In other embodiments, the first element 110 can be a magnet (e.g., a permanent magnet or an electromagnet), and the second element 112 can be a magnetic field sensor, or vice versa. In such cases, based on a sensed magnetic field by the magnetic field sensor, a distance between the cryo balloons 22, 62 can be determined (e.g., a stronger magnetic field indicates that the cryo balloons 22, 62 are closer to each other, and vice versa).

In other embodiments, the first element 110 can be a radiofrequency energy transmitter, and the second element 112 can be a radiofrequency energy sensor, or vice versa. In such cases, based on a strength of the radiofrequency energy sensed by the sensor, a relative distance between the first and the second elements 110, 112 (and therefore, a relative position between the cryo balloons 22, 62) can be determined.

Also, in other embodiments, both the first and the second elements 110, 112 can be magnets (e.g., permanent magnets or electromagnets). In such cases, during use, the magnets mechanically attract the first and the second cryo balloons 22, 62 towards each other, thereby positioning the cryo balloons 22, 62 close to each other. In some embodiments, the cryo balloons 22, 62 are placed on opposite sides of target tissue. In such cases, the magnets will cause the cryo balloons 22, 62 to move towards each other and make contact with opposite sides of the target tissue.

In the above described embodiments, the first and the second elements 110, 112 are secured to the distal ends 20, 60 of the respective shafts 16, 56. Alternatively, the first and the second elements 110, 112 can be secured to the cryo balloons 22, 62, respectively. Furthermore, instead of the first and the second elements 110, 112, in other embodiments, the first and the second ablation devices 12, 52 can include other systems or devices known in the art for determining a relative position or distance between portions of the respective ablation devices 12, 52.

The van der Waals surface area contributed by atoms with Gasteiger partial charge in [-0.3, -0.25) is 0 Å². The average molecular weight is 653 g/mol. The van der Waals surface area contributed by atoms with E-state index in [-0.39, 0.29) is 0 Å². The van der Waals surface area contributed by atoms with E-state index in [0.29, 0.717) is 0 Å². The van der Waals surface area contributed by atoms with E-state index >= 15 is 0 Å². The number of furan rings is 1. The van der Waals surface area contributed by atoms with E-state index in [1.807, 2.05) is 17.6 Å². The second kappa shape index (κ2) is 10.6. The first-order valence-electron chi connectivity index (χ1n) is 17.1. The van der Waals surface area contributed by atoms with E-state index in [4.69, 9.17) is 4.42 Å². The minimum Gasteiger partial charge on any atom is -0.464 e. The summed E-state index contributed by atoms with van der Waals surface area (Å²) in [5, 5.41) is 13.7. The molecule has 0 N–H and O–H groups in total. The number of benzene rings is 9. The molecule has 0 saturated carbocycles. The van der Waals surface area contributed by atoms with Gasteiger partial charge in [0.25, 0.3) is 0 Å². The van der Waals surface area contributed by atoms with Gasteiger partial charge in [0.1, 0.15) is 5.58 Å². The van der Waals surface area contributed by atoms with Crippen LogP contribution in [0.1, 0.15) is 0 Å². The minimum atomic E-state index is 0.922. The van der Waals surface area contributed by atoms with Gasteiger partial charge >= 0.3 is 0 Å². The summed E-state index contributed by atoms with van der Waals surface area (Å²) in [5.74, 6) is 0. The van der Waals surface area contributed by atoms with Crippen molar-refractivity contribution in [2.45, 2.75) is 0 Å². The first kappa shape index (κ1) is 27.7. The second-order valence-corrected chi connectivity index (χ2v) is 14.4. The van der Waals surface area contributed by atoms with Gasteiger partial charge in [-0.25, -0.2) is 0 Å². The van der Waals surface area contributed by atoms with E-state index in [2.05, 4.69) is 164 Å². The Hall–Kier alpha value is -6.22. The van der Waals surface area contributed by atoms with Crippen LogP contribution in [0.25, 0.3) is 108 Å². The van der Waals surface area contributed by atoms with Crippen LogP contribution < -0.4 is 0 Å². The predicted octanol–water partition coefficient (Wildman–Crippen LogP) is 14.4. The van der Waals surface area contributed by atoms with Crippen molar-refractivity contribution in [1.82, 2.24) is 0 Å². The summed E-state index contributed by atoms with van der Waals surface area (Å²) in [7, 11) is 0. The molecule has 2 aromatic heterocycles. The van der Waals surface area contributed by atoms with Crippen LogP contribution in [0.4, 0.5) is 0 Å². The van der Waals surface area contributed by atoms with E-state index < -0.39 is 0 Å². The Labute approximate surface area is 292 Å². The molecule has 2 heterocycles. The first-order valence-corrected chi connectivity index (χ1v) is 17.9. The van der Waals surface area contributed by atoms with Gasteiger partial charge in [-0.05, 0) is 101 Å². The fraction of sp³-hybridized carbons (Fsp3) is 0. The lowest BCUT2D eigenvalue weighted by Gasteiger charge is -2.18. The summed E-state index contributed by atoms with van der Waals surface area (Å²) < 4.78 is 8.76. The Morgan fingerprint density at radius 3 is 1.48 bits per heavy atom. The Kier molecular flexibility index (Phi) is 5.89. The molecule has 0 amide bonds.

In other embodiments, instead of, or in addition to, having the navigation assisting elements 110, 112, the first and the second ablation devices 12, 52 can each include one or more sensor(s) for sensing a characteristic of target tissue being ablated, a temperature of the cryo balloon, a temperature of the coolant within the lumen of the cryo balloon, and/or a characteristic of an environment in which the tissue is being ablated. FIG. 3 shows an ablation device 200 in accordance with other embodiments of the invention. The ablation device 200 can be used in substitute of either of the ablation devices 12, 52 of FIG. 1. The ablation device 200 includes an array 202 of sensors 204 secured to a cryo balloon 208. The sensors 204 can be, for example, temperature sensors for sensing temperature of tissue being ablated, temperature of the cryo balloon 208, and/or temperature of coolant within the cryo balloon 208. Alternatively, the sensors 204 can be impedance sensors for sensing impedance of tissue being ablated. In other embodiments, the sensors 204 can be other types of sensors for sensing electrical activity of cardiac tissue. In the illustrated embodiments, the array 202 of sensors 204 are secured to an exterior surface of the cryo balloon 208. Alternatively, the sensors 204 can be disposed within a wall of the cryo balloon 208, or be secured to an interior surface of the cryo balloon 208. Also, in other embodiments, the sensors 204 can be secured to the shaft 210. In the illustrated embodiments, the array 202 includes a plurality of splines 206 to each of which, three sensors 204 are secured. In other embodiments, each spline 206 can carry other number of sensors 204. Also, in other embodiments, the array 202 of sensors 204 can be arranged in a staggered configuration (FIG. 4), which allows the sensors 204 to be more uniformly spaced. Although a plurality of sensors 204 are shown, in alternative embodiments, the ablation device 200 can include a single sensor 204. In some embodiments, the sensor 204 can be slidable relative to the shaft 210. For example, the sensor 204 can be slidably coupled to the shaft 210. Alternatively, the sensors 204 can be mounted on an entirely different member (not shown), such as another catheter, that is positionable relative to the shaft 210.